Spring – It Is About Time

daffodil fresh wiarton
Early bloomers brave the blustery spring weather.

Spring is here. No really. I think this time it’s going to stay.

Not like all those other times we had our hopes dashed. Don’t even talk to me about April when the most snow we saw all season fell. Of course, we had taken the snow blower off the tractor.

As the snow piled up, I watched all of my precious crop planning get backed up further and further. The temperatures stayed too cold to work in the unheated green house. And it continued to snow.

But , darn it, I kept up with my seeding schedule. The plants just kept growing. Then I ran out of space. Well, lights actually.

tomato seedlings fresh wiarton
Tomato seedlings growing in the hoop house, when weather permits.

We are off-grid, or we could have just slapped up a few more sets of lights, no problem. But when you are trying to balance power availability with power needs, things get a bit tricky. You have to be creative. And you have to adjust your planting schedule.

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Seasonal Eating – Spring

Close-up of pear tree blossoms
Pear tree blossoms are a welcome sign that spring is has arrived and lots of delicious seasonal flavours await.

 

I used our last homegrown carrots last weekend. They were purple carrots–a variety called Starburst–that I dug out of the garden in January. I put them into a curry that got slammed into the oven so I could get back to transplanting Swiss chard. Hours later, those carrots were still pretty tasty, as was the curry.

Starburst carrots dug in winter from the garden
Carrots dug from the garden January 22, 2017. Deliciously sweet!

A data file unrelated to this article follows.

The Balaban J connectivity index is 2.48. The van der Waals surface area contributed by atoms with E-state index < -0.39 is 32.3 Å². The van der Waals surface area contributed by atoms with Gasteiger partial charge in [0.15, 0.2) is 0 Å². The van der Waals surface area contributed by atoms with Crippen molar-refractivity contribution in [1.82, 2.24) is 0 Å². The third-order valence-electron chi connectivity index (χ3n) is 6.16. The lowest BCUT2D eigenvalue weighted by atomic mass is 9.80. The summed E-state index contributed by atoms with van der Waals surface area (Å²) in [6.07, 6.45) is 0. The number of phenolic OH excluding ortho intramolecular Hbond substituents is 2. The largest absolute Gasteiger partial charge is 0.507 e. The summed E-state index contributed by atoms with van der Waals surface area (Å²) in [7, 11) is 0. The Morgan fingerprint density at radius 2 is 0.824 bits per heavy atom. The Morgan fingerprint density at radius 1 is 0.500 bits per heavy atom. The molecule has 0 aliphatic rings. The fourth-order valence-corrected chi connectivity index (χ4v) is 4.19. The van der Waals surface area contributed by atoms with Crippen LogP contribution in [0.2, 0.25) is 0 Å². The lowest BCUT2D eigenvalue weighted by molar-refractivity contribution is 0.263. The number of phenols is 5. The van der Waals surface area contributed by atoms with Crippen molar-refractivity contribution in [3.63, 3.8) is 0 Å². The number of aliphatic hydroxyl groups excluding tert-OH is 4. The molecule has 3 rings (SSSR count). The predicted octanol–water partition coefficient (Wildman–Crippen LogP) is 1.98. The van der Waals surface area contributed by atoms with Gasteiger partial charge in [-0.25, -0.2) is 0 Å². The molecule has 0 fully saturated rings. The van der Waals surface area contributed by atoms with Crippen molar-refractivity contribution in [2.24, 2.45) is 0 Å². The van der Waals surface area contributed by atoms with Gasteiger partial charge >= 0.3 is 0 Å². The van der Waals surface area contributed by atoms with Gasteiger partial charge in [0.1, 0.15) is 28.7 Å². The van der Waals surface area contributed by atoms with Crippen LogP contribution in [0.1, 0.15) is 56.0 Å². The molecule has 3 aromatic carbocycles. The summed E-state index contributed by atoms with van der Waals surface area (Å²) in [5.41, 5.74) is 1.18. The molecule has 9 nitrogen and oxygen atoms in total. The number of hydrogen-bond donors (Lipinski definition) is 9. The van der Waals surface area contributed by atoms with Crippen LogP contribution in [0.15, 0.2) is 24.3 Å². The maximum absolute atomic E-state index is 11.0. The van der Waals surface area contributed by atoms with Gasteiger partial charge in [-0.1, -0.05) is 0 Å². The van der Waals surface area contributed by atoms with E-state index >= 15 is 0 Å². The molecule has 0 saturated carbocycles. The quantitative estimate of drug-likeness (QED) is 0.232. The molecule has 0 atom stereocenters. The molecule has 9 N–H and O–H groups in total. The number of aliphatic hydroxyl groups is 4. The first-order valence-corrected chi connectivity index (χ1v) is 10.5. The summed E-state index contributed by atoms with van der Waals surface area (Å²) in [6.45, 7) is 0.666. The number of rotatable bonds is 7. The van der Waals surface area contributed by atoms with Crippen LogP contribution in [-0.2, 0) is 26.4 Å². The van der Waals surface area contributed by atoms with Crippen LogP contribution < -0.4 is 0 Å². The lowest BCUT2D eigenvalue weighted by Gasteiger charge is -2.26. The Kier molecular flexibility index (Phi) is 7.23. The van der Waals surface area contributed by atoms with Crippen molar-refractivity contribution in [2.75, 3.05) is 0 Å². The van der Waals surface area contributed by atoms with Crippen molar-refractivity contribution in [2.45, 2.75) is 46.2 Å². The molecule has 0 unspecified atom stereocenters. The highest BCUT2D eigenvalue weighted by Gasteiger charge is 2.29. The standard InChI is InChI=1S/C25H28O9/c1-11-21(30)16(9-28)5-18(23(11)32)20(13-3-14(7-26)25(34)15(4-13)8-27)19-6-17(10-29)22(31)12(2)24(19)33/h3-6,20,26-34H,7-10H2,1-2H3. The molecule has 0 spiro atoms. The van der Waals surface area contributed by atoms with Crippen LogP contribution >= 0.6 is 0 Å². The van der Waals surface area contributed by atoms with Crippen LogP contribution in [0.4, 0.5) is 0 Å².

Seasonal eating has been on trend for a while now. It’s something we are encouraged to explore to benefit our health, and the health of the planet. Growing most of our own vegetables here means we’ve really embraced seasonal eating. Maybe we are embracing it just a little too much, according to certain family members.

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Greens on my plate

Spinach starting to come to life
Spinach starting to come to life after a long winter

There is a time in late February when a little switch in my head clicks over and I am no longer content with the cabbage slaws that have gotten me though the winter. I want greens: vibrant, lively greens, on my plate and they better be fresh.

Nothing in the local grocery can satisfy my craving. Occasionally, I try the hermetically sealed packs of salad greens and spinach from California. Green, yes. Lifeless, also yes.

Last week, the spinach that overwintered in our raised bed under cover finally was of a size that we could pick it. Also, five of last year’s red oak leaf lettuces were shooting new growth. I gingerly picked the largest leaves from both, thinning where I could. I brought the pickings into the house like the Holy Grail. A quick rinse and we had a proper salad featuring our own hard cooked eggs. It was heavenly.

There is nothing  that can compare with freshly picked salad greens given a quick rinse and tossed with your favourite dressing.  At some point though, I do look for another way to prepare spinach. One of my favourite ways is to lightly blanch it and toss with a sesame and soy sauce dressing. This is also a favourite of my daughter who has become my dressing chef. See the recipe here.

The spinach that survives the winter is ready to bolt as soon as the weather warms up, which could be any day now. It will be several weeks until the new spinach seedlings are of a size that we can start picking. We will enjoy this abundance while we have it.

A tasty picking from the garden over the weekend
A tasty picking of spinach from the garden over the weekend. Look at the size of those leaves!